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Introduction to Optimization

A self-contained course on the fundamentals of modern optimization with equal emphasis on theory, implementation, and application. We consider linear and nonlinear optimization problems, including network flow problems and game-theoretic models in which selfish agents compete for shared resources. We apply these models to a variety of real-world scenarios.

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Introduction to Optimization

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After a course session ends, it will be archivedOpens in a new tab.
Started Aug 23
Ends Oct 18

Introduction to Optimization

A self-contained course on the fundamentals of modern optimization with equal emphasis on theory, implementation, and application. We consider linear and nonlinear optimization problems, including network flow problems and game-theoretic models in which selfish agents compete for shared resources. We apply these models to a variety of real-world scenarios.

Introduction to Optimization
8 weeks
2–3 hours per week
Instructor-paced
Instructor-led on a course schedule
Free
Optional upgrade available

There is one session available:

After a course session ends, it will be archivedOpens in a new tab.
Started Aug 23
Ends Oct 18

About this course

Skip About this course

A self-contained course on the fundamentals of modern optimization with equal emphasis on theory, implementation, and application. We consider linear and nonlinear optimization problems, as well as closely related fields such as network flow models and game-theoretic models in which selfish agents compete for shared resources. We apply these models to real-world scenarios such as routing problems in urban railway management.

The first four weeks of the course consider linear programming (LP). LP is the most fundamental example of convex programming. Despite its simplicity, a wide range of practical problems can be formulated using LP, and LPs can be solved using efficient algorithms, meaning that LP is of both theoretical and practical importance. We highlight this point in week 3, when we examine the relation between the duality theories of LP and classic problems in game theory, such as the minimax theorem, and study the relationship between solving optimization problems and predicting how rational agents participate in competitive games. In week 4, we explore the minimum cost flow problem, a fundamental network model, and how the simplex method can be tailored to its unique features. Weeks 5 through 7 consider nonlinear, especially convex, optimization problems, also known as nonlinear programs (NLP). We derive the optimality criteria for NLP, and through them understand the connection between LP and NLP. We look at a variety of solution algorithms for NLPs with and without constraints.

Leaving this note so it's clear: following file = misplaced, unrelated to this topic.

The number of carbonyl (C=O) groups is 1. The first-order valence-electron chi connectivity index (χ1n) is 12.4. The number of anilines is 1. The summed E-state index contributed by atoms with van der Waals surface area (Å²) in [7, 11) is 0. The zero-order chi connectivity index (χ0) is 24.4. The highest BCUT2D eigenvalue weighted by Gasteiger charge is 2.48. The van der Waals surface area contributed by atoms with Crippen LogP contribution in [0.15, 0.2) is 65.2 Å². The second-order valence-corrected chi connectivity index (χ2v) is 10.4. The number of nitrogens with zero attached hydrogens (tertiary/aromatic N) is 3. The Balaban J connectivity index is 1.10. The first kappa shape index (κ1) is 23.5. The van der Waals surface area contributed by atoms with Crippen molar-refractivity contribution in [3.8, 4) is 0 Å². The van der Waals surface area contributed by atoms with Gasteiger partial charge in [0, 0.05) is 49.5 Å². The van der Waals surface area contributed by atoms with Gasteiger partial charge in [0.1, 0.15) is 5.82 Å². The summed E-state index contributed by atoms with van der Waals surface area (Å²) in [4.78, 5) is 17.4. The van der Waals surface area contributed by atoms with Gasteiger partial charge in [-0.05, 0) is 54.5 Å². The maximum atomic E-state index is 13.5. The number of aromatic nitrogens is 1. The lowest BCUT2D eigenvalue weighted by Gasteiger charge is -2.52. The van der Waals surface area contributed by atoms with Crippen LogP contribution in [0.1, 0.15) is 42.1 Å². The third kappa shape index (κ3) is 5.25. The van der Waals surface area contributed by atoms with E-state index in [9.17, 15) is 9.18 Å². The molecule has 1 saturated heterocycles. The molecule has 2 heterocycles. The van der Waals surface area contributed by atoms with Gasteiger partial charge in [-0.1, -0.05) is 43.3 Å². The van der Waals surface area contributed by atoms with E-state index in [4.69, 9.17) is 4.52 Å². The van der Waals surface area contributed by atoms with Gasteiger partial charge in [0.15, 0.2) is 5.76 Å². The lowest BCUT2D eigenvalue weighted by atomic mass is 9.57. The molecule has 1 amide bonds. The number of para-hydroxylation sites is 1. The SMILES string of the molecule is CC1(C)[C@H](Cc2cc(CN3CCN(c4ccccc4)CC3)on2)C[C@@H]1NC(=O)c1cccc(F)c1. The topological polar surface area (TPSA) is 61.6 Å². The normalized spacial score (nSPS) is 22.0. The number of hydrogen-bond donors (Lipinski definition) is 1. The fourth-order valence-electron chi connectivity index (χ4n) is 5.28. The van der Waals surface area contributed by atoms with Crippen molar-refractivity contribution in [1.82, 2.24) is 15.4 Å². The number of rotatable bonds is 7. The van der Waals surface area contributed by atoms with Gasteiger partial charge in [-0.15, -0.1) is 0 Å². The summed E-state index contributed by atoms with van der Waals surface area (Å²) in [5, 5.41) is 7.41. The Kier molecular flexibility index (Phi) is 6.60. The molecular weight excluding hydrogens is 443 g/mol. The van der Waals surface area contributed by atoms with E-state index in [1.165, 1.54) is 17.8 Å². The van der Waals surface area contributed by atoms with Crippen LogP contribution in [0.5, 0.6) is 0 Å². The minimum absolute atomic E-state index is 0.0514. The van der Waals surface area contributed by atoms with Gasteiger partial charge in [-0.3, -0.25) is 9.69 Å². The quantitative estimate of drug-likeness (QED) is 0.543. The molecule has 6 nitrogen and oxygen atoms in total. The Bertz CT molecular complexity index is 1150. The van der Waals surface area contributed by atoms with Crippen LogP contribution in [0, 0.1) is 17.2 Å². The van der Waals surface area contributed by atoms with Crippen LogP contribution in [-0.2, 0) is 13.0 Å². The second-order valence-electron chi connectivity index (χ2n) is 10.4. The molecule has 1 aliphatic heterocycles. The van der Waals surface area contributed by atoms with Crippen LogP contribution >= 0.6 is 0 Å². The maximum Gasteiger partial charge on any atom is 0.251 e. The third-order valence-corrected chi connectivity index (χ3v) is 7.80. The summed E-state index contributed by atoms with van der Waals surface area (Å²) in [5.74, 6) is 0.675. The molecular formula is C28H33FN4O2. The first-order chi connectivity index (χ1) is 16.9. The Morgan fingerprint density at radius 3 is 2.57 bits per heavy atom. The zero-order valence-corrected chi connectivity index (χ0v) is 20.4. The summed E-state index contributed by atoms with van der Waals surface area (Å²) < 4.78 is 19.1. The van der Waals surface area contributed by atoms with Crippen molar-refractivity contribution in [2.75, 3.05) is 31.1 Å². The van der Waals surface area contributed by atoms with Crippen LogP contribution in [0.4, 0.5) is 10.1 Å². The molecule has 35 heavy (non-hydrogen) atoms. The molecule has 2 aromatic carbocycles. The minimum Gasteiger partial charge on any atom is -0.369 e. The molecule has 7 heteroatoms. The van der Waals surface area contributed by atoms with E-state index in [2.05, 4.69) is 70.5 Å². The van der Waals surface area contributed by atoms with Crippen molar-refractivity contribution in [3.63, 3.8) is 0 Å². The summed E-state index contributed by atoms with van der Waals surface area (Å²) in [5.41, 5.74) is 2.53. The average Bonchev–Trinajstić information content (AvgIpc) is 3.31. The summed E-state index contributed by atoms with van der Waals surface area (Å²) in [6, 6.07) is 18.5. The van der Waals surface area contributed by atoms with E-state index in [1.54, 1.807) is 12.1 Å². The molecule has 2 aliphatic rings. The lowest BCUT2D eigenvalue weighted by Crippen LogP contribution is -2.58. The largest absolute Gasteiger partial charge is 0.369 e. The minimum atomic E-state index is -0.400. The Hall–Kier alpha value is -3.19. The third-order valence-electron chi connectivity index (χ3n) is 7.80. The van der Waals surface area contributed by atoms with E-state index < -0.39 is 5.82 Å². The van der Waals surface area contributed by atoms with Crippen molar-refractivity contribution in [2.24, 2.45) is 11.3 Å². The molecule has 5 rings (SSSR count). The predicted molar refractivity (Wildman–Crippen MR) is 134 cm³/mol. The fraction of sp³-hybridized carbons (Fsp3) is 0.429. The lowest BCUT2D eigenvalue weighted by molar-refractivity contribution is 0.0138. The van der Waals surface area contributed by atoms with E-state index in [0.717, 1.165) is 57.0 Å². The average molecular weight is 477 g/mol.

Finally, in week 8, we put everything together to solve a game-theoretic problem called the routing problem. We simulate a modern subway system, with selfish agents who compete to minimize their travel costs, and use this model to predict the impact of new railway construction on train congestion.

At a glance

  • Language: English
  • Video Transcript: English

What you'll learn

Skip What you'll learn
  • The simplex method for linear programs
  • Solving optimization problems in Microsoft Excel
  • The theory of strong and weak duality
  • Zero-sum games, and the LP formulation for the optimal strategy
  • Network flow problems and a practical simplex method
  • Optimality structure of nonlinear programming and necessary optimality conditions
  • Convex optimization problems and their necessary and sufficient conditions
  • The gradient-descent algorithm for nonlinear programs
  • Newton’s method for nonlinear programs
  • Interior point method for constrained convex optimization
  • Modelling the subway system with routing games.
  • Week 1: What is optimization, and why do we need it? Optimization problems and the linear model. Introduction to the simplex method.
  • Week 2: Solving LPs with the two-stage simplex method. Optimizing the supply chain with LP, and other applications. Solving LPs in Excel and sensitivity analysis.
  • Week 3: Duality theory: economic interpretation, geometric interpretation. Strong duality and why it matters. Zero-sum games and their relation with LP duality.
  • Week 4: Intro to networks. Minimum cost flow algorithm and the network simplex method. Function approximations via linear programs.
  • Week 5: Intro to nonlinear optimization. Functions, gradients, and search directions. The KKT optimality conditions.
  • Week 6: What makes an optimization problem easy or hard? Properties of convex optimization problems. Duality again: The KKT conditions revisited.
  • Week 7: Gradient-based algorithms for unconstrained NLP. Isaac Newton’s method. Dealing with constraints: the log barrier.
  • Week 8: Modeling the subway system with routing games. Equilibrium conditions and their solution via optimization.

About the instructors

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